I’m off to drink a bottle of Newcy Brown Ale and have nostalgic daydreams about Rob Lee playing nice, tidy, sideways passes and that​ Philippe Albert chip over Peter Schmeichel.
Chris Bridgeman, Kingston upon Thames
*For younger readers, google “Tino Asprilla”….. which I just did, to check for suitability and discovered that he has his own range of flavoured condoms in Colombia; surely elevating him above Super Mario in the “maverick” stakes.

Spurs’ appeal
What attracts players to Spurs?

Probably that they’re based in London, have been in Europe for the past twelve years, and pay, comparatively to most clubs – especially abroad – a very handsome wage. They play in one of the best stadiums with incredible resources. Most players, I’d bet, would look at those above and think ‘yeah, why not’

Which isn’t to say there aren’t habitual flaws within the club at all – there are, and they are often glaringly obvious. Our signings over the past five years have been almost to a man, abysmal. We have a chairman who’s notoriety is – notorious. A superb manager who will almost certainly not be at the club by the end of next season (start of next!).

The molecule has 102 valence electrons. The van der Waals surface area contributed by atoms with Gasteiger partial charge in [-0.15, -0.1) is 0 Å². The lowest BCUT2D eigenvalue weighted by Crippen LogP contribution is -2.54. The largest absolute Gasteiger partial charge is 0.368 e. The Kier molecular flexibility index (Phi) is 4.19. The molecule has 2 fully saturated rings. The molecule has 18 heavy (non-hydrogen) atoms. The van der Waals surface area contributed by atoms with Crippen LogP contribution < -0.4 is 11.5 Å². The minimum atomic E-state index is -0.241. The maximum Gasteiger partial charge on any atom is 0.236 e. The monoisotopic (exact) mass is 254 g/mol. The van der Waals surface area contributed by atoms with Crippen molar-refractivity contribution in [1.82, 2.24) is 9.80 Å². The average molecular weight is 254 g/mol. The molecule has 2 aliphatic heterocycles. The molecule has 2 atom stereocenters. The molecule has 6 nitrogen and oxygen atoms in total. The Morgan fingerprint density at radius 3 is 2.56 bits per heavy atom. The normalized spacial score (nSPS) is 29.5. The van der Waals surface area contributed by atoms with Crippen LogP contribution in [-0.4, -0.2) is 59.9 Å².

That said, you’d have to be of questionable ambition to sign for us currently!
Dan

Spurs on a Saturday
Spurs have kicked off on Saturday at 3pm once this season. And that was on New Year’s Day. It’s a public holiday so it doesn’t count. It’s madness.

There’s been a few UEFA Thursdays meaning we needed to play Sunday, a few marque London derbies that Sky wanted to move (I really enjoyed the ones against Chelsea)….so far, sort of fair enough. But the ones that really get my goat are where BT’s coverage of the midweek slots must extend to Thursday meaning a bunch of teams get pushed back to Sunday. FFS, just wrap it on Wednesday. The fixtures have been announced till the end of March and they’ve all been moved too….

They really really don’t care about the “legacy fan” do they. But anyways, how about everyone else, how many times have you had a lovely Saturday lunchtime pint and walked in the ground at 2.55 this season?
Andrew, Woodford Green

Thomas Tuchel on Romelu Lukaku

Advice for Lukaku
Saw a tweet the other day that compared Lukaku to Akinfenwa with a scudetto. I don’t like that personally, I think Lukaku can learn alot from Akinfenwa.

Chelsea do need that horrible striker nobody wants to play against, that when you face them you just want to twat em. Think Costa, think Drogba. Lukaku could easily fit that mould and it’s honestly a little annoying he seemingly won’t.

Firstly, Lukaku is a big f***ing b*stard. Yet somehow he just gets pushed off the ball like it’s nothing. I watched the Chelsea – Tottenham game and they were just manhandling him. Saw him on his ass too many times. Meanwhile Akinfenwa has the strength to push off basically anyone, and frustrate defenders to no end. He nearly single handedly manhandled a Bournemouth defence last year in the championship. Lesson Number One